Thanks to Daniel Bowman Simon who knows that I love old materials on American food politics. He just sent me this 1917 World War I pamphlet—written by the distinguished educator, John Dewey—urging schools to teach kids how to farm. Dewey was thinking of the war effort, of course, but also for kids’ health and character development.
What, then, is the duty of the school? In the fight for food, and it will be a fight, school children can help…With some intelligent direction, these school children and older boys and girls and men and women might easily produce on the available land an average of $75 each in vegetables and fruits for their own tables or for sale in their immediate neighborhood; fresh and crisp through all the growing months and wholesomely canned and preserved for use in winter.
This would add $750,000,000 to the best form of food supply of the country without cost of transportation or storage and without profits of middlemen…In addition to the economic profits, there would be for the children health and strength, removal from temptation to vice, and education of the best type; and for older persons, rest and recreation in the open air and the joy of watching things grow.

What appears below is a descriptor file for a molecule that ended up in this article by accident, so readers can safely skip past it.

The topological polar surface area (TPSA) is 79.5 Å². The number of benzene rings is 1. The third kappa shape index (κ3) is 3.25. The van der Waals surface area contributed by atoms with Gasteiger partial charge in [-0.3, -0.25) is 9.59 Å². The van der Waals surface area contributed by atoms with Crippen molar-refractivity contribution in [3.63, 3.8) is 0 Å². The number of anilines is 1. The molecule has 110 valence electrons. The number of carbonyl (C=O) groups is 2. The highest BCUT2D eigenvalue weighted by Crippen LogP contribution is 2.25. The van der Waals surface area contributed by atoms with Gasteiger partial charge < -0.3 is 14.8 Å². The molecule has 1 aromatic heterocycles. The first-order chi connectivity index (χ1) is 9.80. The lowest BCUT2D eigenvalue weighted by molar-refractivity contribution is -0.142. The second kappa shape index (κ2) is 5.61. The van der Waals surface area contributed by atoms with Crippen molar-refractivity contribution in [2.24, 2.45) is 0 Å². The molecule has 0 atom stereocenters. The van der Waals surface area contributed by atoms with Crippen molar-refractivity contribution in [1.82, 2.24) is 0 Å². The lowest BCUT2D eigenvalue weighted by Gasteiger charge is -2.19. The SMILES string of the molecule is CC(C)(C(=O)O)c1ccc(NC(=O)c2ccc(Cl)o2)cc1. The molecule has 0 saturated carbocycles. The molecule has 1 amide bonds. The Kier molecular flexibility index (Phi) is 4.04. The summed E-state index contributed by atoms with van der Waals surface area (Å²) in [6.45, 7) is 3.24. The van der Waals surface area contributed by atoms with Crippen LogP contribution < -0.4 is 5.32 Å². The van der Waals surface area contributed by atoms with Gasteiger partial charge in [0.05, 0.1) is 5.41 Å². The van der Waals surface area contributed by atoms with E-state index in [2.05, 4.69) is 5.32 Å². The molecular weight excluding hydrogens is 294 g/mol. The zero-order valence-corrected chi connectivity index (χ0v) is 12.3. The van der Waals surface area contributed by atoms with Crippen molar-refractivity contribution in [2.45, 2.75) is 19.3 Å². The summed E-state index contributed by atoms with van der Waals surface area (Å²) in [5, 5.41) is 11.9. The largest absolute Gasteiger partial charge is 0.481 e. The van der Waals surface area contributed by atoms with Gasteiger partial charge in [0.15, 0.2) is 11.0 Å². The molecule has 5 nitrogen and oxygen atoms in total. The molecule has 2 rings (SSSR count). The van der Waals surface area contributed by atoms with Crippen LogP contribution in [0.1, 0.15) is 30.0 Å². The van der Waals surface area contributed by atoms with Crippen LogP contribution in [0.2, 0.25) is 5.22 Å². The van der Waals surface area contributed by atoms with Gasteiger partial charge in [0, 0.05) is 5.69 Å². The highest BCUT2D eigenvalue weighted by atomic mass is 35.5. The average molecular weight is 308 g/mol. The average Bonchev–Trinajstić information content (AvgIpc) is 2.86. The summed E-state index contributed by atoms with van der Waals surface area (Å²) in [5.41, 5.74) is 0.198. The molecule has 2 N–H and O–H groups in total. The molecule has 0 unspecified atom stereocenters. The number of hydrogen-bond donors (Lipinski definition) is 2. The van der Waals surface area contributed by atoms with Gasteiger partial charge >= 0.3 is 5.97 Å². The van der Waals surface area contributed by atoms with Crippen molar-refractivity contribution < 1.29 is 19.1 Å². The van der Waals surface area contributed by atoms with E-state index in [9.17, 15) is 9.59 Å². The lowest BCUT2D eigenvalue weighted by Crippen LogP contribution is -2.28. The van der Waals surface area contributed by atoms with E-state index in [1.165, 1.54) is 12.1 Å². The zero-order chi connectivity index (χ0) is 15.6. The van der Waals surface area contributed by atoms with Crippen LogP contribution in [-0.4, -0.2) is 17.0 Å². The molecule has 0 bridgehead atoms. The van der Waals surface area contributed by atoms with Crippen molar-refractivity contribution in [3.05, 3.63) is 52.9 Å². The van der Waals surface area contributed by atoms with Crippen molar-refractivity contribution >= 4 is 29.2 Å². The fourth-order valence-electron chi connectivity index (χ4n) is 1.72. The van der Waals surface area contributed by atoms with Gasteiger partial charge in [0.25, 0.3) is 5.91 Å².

What a good idea.
Dewey’s ideas remind me of the child nutrition reauthorization bills now languishing in Congress. The bills fund school meals, WIC, and other programs in this country’s safety net for kids from poor families. The bills have plenty of support from anti-hunger, health, and nutrition advocacy groups. They even have bipartisan support says Senator Richard Lugar (Rep-Indiana). The First Lady has called on Congress to pass them without delay.
What’s holding them up? The same thing that is holding up the food safety bill: a dysfunctional Congress.
One can dream that the bills will help schools promote gardening along with everything else they are supposed to do. But it sure seems like the time to push Congress to get busy and start doing its job. Now!
Addition: The Senate passed the bill this afternoon!